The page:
Fifteen years ago today — April 17, 1998 — the Space Shuttle Columbia launched from the Kennedy Space Center on a unique scientific mission.
(The Spacelab module in the Shuttle cargo bay during mission STS-90. NASA image from Wikimedia Commons.)
The STS-90 crew — Richard A. Searfoss, Scott D. Altman, Richard M. Linnehan, Dafydd Rhys Williams, Kathryn P. Hire, Jay C. Buckey, and James A. Pawelczyk — spent just over 2 weeks in space, operating the “Neurolab” which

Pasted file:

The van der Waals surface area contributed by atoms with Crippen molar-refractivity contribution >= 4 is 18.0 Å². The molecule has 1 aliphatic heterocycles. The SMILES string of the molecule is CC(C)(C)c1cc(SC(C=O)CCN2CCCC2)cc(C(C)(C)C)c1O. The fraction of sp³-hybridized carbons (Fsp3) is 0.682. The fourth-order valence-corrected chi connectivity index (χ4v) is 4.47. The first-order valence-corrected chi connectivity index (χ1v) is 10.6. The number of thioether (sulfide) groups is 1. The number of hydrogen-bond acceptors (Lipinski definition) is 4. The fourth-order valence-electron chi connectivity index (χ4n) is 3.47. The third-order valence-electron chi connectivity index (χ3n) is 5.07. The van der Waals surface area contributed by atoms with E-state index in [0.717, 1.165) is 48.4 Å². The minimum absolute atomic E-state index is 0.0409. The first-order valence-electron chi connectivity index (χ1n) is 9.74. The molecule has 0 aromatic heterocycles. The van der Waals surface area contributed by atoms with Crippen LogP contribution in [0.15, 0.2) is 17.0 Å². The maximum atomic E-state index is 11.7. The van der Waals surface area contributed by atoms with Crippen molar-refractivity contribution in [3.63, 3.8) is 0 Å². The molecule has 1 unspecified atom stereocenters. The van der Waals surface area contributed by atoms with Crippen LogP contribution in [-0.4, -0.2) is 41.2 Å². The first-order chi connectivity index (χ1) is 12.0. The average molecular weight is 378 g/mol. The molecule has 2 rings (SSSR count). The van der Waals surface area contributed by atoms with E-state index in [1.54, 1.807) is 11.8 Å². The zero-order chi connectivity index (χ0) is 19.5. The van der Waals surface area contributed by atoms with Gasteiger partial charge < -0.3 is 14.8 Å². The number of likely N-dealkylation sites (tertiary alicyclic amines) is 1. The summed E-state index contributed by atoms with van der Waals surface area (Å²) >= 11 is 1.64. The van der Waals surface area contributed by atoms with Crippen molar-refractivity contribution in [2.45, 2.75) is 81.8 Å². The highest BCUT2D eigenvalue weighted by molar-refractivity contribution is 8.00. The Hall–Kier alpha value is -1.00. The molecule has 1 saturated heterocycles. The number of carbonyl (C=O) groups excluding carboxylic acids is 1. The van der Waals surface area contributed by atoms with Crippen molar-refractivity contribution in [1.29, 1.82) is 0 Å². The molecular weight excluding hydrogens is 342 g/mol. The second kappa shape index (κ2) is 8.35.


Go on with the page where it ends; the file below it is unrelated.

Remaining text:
targeted one of the most complex and least understood parts of the human body — the nervous system. The primary goals were to conduct basic research in neurosciences and expand understanding of how the nervous system develops and functions in space. Test subjects were crew members and rats, mice, crickets, snails and two kinds of fish.
The crew conducted most of the experiments in the European Space Agency’s pressurized Spacelab module, which flew for the last time on this mission.
The mission might have ended a week early because of a problem with the Regenerative Carbon Dioxide Removal System, but ground-based engineers guided the crew through bypassing a “suspect valve” to enable them to stay on orbit.by